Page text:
Hollywood usually shows gladiators as brutalized slaves fighting to the death before bloodthirsty mobs in Rome’s Colosseum. Don’t believe it, says archaeologist Steve Tuck from Miami University in Oxford, Ohio. After studying Roman artwork, government documents, and fighting manuals, Tuck says gladiators were like modern-day athletes: highly trained, overpaid, well-fed sex symbols who were not expected to die. They were celebrities.
They were also slaves, but they were permitted to earn wages and own property. Gladiatorial schools purchased the finest physical specimens and then spent months or years training them in armed and unarmed combat. The fighting manuals show that gladiators usually aimed to injure. They tended to stab at their opponent’s calves and shoulders and often ended the fight by tossing aside their weapons and shields to grapple. Fatalities—which happened in less than 10 percent of the matches—were usually accidents or the result of a gladiator’s poor performance. The ideal outcome of a match was a “standing missio,” when both fighters performed flawlessly and neither was defeated.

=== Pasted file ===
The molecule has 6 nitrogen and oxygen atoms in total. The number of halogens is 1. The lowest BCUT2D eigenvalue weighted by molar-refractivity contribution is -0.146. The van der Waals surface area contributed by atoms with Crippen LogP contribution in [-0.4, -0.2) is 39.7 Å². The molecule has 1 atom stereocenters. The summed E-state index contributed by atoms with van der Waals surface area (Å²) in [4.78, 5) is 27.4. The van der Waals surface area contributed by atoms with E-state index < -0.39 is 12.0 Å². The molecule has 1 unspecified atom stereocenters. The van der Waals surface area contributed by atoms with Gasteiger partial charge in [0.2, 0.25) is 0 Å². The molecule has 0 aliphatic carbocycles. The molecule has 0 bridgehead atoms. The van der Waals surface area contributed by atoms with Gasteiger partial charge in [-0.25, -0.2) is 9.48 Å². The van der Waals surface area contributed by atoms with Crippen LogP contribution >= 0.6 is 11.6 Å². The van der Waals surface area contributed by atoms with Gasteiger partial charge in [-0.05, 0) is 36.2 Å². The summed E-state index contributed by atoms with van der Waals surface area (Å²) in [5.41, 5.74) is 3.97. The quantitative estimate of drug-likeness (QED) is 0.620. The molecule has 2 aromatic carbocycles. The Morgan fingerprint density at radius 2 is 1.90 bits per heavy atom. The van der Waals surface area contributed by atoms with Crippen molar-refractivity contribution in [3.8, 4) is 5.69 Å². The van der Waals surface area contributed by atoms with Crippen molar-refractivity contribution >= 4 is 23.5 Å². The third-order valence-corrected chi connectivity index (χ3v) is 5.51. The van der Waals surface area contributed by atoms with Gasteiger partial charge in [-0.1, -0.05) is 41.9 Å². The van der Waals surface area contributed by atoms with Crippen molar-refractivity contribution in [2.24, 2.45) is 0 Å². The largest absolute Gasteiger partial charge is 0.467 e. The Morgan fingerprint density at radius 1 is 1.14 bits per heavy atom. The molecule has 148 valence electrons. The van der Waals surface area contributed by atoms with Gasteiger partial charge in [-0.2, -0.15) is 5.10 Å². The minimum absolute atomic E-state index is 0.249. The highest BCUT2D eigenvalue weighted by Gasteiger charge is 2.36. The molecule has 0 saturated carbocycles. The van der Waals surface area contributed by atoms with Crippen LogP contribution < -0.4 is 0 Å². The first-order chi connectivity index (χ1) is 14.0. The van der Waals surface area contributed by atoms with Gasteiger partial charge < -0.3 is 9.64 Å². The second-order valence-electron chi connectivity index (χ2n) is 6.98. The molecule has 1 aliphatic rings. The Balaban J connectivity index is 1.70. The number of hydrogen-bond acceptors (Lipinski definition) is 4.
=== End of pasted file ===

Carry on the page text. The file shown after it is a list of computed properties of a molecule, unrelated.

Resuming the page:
Gladiators were so expensive to train and maintain that their sponsors—either private or governmental—did not want to risk death or serious injury. At one point Emperor Tiberius limited the games to keep his government from going bankrupt. Later Emperor Marcus Aurelius put a cap on gladiators’ salaries. Top fighters earned enough from one bout to buy their own slaves or estates. “Gladiators, like modern professional athletes, could become little corporations,” says classics professor David Potter of Michigan State University. The names of famous gladiators adorned common household items like oil lamps. Pottery vessels were painted with images of famous bouts. Children even played with clay gladiator “action figures.” “It was a culture that was obsessed with superstars,” Potter says, “and the gladiator was a symbol of it.”